Cisco pays $8.6 mn to settle claim on vulnerable video surveillance

Cisco Systems has agreed to spend $8.6 million to settle a whistleblower’s claim that it sold video surveillance software with known vulnerabilities to U.S. federal and state governments.
Cisco cybersecurity solutions

The amount will be marking the first payout on a False Claims Act case brought over failure to meet cybersecurity standards, Reuters reported.

Cisco paid $8.6 million on Wednesday, eight years after the initial legal complaint, to resolve the case. Most of that payment will be going to the federal government and 15 state buyers and more than $1 million going to James Glenn, the whistleblower.

“We have resolved a 2011 dispute involving the architecture of a video security technology product,” said Cisco spokeswoman Robyn Blum. “There was no allegation or evidence that any unauthorized access to customers’ video occurred as a result of the architecture.”

Glenn attorney Anne Hayes Hartman and other experts believe Cisco’s payout is the first in a false claims cyber case.

Cisco’s Video Surveillance Manager was used by Los Angeles International Airport, the Washington D.C. police and the New York City public transit system, as well as many schools, said Hartman.

The complaint unsealed Wednesday also names as customers the U.S. Army, Navy, Air Force, and Marine Corps.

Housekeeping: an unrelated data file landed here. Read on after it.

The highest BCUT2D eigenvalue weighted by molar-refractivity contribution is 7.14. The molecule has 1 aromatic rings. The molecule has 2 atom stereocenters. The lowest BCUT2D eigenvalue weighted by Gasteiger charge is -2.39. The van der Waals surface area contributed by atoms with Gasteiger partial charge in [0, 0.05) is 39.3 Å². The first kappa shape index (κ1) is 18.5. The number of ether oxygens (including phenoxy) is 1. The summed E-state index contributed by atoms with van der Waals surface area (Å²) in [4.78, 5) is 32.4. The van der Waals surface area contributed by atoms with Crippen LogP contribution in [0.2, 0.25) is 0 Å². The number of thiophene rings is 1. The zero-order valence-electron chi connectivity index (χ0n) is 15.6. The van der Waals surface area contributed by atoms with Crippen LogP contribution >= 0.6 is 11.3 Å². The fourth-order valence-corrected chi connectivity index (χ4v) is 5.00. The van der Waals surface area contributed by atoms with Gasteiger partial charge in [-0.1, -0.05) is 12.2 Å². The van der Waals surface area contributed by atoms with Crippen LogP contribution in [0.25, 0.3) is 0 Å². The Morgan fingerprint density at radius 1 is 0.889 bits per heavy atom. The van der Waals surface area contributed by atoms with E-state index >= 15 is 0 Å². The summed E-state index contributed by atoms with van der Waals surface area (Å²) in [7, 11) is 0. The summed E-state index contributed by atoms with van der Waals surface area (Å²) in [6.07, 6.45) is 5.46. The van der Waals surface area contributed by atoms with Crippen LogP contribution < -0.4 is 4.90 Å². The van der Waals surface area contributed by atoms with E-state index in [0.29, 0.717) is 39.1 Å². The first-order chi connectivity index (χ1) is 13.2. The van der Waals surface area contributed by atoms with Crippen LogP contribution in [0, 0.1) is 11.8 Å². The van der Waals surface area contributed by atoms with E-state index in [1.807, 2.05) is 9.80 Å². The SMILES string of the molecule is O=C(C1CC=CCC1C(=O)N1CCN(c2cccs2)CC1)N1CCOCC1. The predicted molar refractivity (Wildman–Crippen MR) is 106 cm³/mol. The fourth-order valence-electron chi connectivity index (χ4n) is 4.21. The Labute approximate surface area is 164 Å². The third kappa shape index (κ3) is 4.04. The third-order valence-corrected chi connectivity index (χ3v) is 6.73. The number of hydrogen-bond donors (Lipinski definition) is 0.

Glenn was working at a Cisco partner in Denmark called NetDesign, the complaint says, among other things working with Danish police. In 2008, he warned Cisco that a hacker who got into one camera that was part of the system could use flaws in the software to get administrative control of the entire network. The suit says a hacker could then potentially move beyond the video system.

“Due to the vulnerability in Cisco’s surveillance system, any user who has or can gain access to one video camera could potentially gain unauthorized access to the entire network of a federal agency,” the suit says.

When Cisco failed to act, Glenn spoke with an L.A. airport police detective on an FBI terrorism task force.

The largest enterprise networking company acknowledged the flaws in 2013 as it released an updated version of the software.

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